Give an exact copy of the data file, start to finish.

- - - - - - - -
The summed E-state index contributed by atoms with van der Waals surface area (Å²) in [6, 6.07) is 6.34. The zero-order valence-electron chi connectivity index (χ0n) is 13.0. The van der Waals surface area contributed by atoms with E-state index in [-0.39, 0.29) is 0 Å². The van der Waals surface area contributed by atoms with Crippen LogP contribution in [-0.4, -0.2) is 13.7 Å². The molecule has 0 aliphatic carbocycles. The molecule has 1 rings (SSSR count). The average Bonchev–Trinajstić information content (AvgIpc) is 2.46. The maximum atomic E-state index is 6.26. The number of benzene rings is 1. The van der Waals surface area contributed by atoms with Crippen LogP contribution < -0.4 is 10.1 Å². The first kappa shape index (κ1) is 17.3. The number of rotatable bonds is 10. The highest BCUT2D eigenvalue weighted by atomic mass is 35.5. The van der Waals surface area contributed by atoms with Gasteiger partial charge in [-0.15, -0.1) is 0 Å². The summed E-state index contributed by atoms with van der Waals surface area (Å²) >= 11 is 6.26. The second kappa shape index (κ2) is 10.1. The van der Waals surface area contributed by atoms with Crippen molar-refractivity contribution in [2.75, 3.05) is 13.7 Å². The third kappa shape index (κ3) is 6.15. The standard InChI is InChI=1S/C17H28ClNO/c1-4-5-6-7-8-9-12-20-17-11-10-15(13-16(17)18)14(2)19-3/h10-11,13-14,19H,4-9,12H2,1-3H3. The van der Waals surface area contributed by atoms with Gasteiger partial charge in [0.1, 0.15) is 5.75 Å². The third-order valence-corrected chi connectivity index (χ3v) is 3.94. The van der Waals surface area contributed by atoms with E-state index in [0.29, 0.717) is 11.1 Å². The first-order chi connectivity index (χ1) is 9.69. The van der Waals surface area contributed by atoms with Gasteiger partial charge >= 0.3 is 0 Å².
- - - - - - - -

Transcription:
The summed E-state index contributed by atoms with van der Waals surface area (Å²) in [6, 6.07) is 6.34. The zero-order valence-electron chi connectivity index (χ0n) is 13.0. The van der Waals surface area contributed by atoms with E-state index in [-0.39, 0.29) is 0 Å². The van der Waals surface area contributed by atoms with Crippen LogP contribution in [-0.4, -0.2) is 13.7 Å². The molecule has 0 aliphatic carbocycles. The molecule has 1 rings (SSSR count). The average Bonchev–Trinajstić information content (AvgIpc) is 2.46. The maximum atomic E-state index is 6.26. The number of benzene rings is 1. The van der Waals surface area contributed by atoms with Crippen LogP contribution < -0.4 is 10.1 Å². The first kappa shape index (κ1) is 17.3. The number of rotatable bonds is 10. The highest BCUT2D eigenvalue weighted by atomic mass is 35.5. The van der Waals surface area contributed by atoms with Gasteiger partial charge in [-0.15, -0.1) is 0 Å². The summed E-state index contributed by atoms with van der Waals surface area (Å²) >= 11 is 6.26. The second kappa shape index (κ2) is 10.1. The van der Waals surface area contributed by atoms with Crippen molar-refractivity contribution in [2.75, 3.05) is 13.7 Å². The third kappa shape index (κ3) is 6.15. The standard InChI is InChI=1S/C17H28ClNO/c1-4-5-6-7-8-9-12-20-17-11-10-15(13-16(17)18)14(2)19-3/h10-11,13-14,19H,4-9,12H2,1-3H3. The van der Waals surface area contributed by atoms with Gasteiger partial charge in [0.1, 0.15) is 5.75 Å². The third-order valence-corrected chi connectivity index (χ3v) is 3.94. The van der Waals surface area contributed by atoms with E-state index in [0.29, 0.717) is 11.1 Å². The first-order chi connectivity index (χ1) is 9.69. The van der Waals surface area contributed by atoms with Gasteiger partial charge >= 0.3 is 0 Å².